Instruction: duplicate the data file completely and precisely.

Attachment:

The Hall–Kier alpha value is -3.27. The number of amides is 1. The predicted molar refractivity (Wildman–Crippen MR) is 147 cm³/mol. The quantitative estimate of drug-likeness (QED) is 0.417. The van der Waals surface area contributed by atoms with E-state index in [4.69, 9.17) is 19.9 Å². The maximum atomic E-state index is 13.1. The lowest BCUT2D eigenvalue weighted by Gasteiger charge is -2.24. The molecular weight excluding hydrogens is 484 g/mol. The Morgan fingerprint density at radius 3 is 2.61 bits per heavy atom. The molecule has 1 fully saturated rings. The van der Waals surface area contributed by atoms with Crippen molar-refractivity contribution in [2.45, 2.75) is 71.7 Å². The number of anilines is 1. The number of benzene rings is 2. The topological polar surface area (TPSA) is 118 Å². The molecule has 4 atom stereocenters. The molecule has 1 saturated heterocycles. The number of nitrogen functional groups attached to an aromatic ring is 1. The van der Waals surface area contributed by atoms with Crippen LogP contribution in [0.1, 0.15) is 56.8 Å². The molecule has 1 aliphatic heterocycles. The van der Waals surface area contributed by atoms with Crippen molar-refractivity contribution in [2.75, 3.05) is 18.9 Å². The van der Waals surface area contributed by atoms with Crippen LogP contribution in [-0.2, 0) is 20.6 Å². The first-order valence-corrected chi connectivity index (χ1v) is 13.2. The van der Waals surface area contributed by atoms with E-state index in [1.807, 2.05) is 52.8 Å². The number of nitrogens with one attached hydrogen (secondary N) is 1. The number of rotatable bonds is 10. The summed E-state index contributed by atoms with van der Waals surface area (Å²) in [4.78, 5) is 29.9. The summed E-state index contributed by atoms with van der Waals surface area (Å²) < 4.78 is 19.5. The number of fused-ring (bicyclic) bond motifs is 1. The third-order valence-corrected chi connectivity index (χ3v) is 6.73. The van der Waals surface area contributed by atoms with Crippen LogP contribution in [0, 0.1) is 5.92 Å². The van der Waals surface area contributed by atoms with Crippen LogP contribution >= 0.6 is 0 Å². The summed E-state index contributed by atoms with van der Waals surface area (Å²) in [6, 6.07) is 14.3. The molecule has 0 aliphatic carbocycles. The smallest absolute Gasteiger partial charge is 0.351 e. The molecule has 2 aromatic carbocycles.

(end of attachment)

The Hall–Kier alpha value is -3.27. The number of amides is 1. The predicted molar refractivity (Wildman–Crippen MR) is 147 cm³/mol. The quantitative estimate of drug-likeness (QED) is 0.417. The van der Waals surface area contributed by atoms with E-state index in [4.69, 9.17) is 19.9 Å². The maximum atomic E-state index is 13.1. The lowest BCUT2D eigenvalue weighted by Gasteiger charge is -2.24. The molecular weight excluding hydrogens is 484 g/mol. The Morgan fingerprint density at radius 3 is 2.61 bits per heavy atom. The molecule has 1 fully saturated rings. The van der Waals surface area contributed by atoms with Crippen molar-refractivity contribution in [2.45, 2.75) is 71.7 Å². The number of anilines is 1. The number of benzene rings is 2. The topological polar surface area (TPSA) is 118 Å². The molecule has 4 atom stereocenters. The molecule has 1 saturated heterocycles. The number of nitrogen functional groups attached to an aromatic ring is 1. The van der Waals surface area contributed by atoms with Crippen LogP contribution in [0.1, 0.15) is 56.8 Å². The molecule has 1 aliphatic heterocycles. The van der Waals surface area contributed by atoms with Crippen molar-refractivity contribution in [2.75, 3.05) is 18.9 Å². The van der Waals surface area contributed by atoms with Crippen LogP contribution in [-0.2, 0) is 20.6 Å². The first-order valence-corrected chi connectivity index (χ1v) is 13.2. The van der Waals surface area contributed by atoms with E-state index in [1.807, 2.05) is 52.8 Å². The number of nitrogens with one attached hydrogen (secondary N) is 1. The number of rotatable bonds is 10. The summed E-state index contributed by atoms with van der Waals surface area (Å²) in [4.78, 5) is 29.9. The summed E-state index contributed by atoms with van der Waals surface area (Å²) < 4.78 is 19.5. The number of fused-ring (bicyclic) bond motifs is 1. The third-order valence-corrected chi connectivity index (χ3v) is 6.73. The van der Waals surface area contributed by atoms with Crippen LogP contribution in [0, 0.1) is 5.92 Å². The van der Waals surface area contributed by atoms with Crippen LogP contribution >= 0.6 is 0 Å². The summed E-state index contributed by atoms with van der Waals surface area (Å²) in [6, 6.07) is 14.3. The molecule has 0 aliphatic carbocycles. The smallest absolute Gasteiger partial charge is 0.351 e. The molecule has 2 aromatic carbocycles.